trollscot

Humididy level and Propionate

9 posts in this topic

Is there a "magic" level you should stay under when trying to get a clear finish with Propionate. I thought of getting a dehumidifier in my workshop and when it reaches the "right" level start doing the final coat on my lures.

Any ideas Propionate Guru's:):)

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No need for the dehumidifier unless you just need to dry the shop out.

Read any of the 3 below and you will have your answer.

If the temperature is below 35 fahrenheit where you are then start dipping and it should dry clear with out the jar.

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I think that all three of these links will give the same solution to the problem.

You should be able to find the answer by the highlighted words. They are also good reads for propionate.

Topcoat Issues Reply #6

Propionate mixture Reply #27

Propionate Wood Sealer Reply #4

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When i am making lures i will be doing batches of 30+ lures at a time i cant really have 30 odd jars taking up worktop space while the top coat dries.

You said if you work below 35deg, what about if i use an old fridge and hang bait from the racks in the fridge, it will be below 35deg in there , do you think that will work better?

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I just spent 30 min. writing a whole new essay on my testing results only to hit the wring button and now it is all lost.

To sum it up.

Hanging the baits in the freezer did not work for me the first time so I gave up on that.

The jars should still work fine for you because the bait only needs to hang in it for a minute or so and only on the final dip. 3 jars and you will be in business, after 1 minute take them out of the jar and hang them on the regular drying rack until dry.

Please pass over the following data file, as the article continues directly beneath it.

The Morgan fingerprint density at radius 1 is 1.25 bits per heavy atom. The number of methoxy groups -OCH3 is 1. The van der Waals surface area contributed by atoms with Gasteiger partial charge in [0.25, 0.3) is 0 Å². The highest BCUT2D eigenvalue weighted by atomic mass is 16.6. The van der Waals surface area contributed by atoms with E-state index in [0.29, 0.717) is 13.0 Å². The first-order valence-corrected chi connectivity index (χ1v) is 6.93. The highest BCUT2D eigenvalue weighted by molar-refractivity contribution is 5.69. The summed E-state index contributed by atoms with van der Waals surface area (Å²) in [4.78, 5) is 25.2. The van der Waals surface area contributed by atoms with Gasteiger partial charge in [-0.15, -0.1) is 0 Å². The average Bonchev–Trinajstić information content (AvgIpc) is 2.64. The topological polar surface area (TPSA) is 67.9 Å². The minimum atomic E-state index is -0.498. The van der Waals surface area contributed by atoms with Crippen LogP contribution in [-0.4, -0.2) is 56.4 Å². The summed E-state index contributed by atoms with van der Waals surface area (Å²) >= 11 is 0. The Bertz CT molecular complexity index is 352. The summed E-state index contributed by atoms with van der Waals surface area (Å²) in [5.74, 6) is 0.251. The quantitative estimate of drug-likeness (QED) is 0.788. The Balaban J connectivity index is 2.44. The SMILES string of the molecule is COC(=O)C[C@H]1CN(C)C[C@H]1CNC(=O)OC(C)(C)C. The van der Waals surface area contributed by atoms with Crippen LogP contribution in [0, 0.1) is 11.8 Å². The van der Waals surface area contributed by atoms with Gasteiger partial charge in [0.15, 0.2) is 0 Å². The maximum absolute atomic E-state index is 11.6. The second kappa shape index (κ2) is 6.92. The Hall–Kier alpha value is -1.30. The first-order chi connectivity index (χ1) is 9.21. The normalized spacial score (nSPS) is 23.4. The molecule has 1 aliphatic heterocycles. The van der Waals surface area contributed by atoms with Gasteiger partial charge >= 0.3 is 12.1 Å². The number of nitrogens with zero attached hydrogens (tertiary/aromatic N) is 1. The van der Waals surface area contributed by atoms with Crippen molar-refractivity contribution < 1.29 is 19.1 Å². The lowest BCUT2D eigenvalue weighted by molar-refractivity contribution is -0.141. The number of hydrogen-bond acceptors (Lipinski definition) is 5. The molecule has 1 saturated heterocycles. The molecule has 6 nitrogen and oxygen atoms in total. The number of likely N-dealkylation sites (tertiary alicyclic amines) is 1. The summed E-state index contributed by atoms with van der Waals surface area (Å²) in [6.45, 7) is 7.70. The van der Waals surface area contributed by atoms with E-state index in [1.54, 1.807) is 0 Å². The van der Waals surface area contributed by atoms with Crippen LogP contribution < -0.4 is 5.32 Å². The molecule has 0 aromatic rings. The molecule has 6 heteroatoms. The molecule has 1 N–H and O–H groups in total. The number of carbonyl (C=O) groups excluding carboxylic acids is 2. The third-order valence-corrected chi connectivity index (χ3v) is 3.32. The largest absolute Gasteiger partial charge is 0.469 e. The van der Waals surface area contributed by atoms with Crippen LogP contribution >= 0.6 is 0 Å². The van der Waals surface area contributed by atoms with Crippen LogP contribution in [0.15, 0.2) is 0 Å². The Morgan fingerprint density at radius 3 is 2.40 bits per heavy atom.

Recent temperatures (night lows in the upper teens and day high in the low 40's) has reduced the humidity to about 30%. At this humidity level I can go into the garage and dip topcoats or sealer layers and the propionate will dry clear on every dip, just hanging on the open rack.

So... Mr. Owl, At what humidity level will the propionate and acetone dry clear? Aaa 30%.

This is not an exact science for me but it works. It might dry clear at 40% I don't know because I have never checked the humidity level till just now and 30% is working.

If you get the dehumidifier please let us know what the magic number is because I am curious.

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I started working with prop. last year.

I was just discussing this subject with a friend that this could be the single best sealing method in the winter.

I appreciate you guys putting in all of this information.

We are working on wad style needles and will seal them with prop. in a couple of days. I would like, for once, to not have blushing. I did read about the jars and the drops of acetone in the jars etc. I am happy to hear they only need to be in jar for a couple minutes if at all in low humidity.

Thanks guys

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You can avoid the hassle of the jar or dehumidifier just by using a different solvent with the acetone. I checked and got you guys a PPG code for the MAK solvent. It's PPG solvent Q70. Try that at 10:1 acetone to Q70, and you should be all set! :)

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Downriver,

So, the MAK is used to slow the cure of a solvent based clear, like propionate, correct? If this is the case, would someone using propionate as a clear coat with the addition of MAK then need to put the lure on a turner since it would take longer to set up? As far as I am aware it is not necessary to turn prop-coated lures as they are currently being done by most here (dissolved in acetone or lacquer thinner); would it be necessary with the MAK because of the increased cure time?

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No need for a turner. It will just increase the cure time a bit, but won't affect how it sets up much at all. By the time it normally takes for the acetone to get out as usually, about half the MAK will be gone. So if you think about a 95% proprionate : 5% solvent mix, it's going to be a solid.

I can't guarantee it, but it MIGHT actually cure faster! A huge no-no in coatings is to use a single solvent. It causes a number of issues, including blushing. As far as curing, one solvent usually"case-hardens" the coating on the surface and chokes off the evaporation of the solvent underneath. Having multiple solvents in there helps keep the surface open and lets everything evaporate quicker.

Edited by Downriver Tackle

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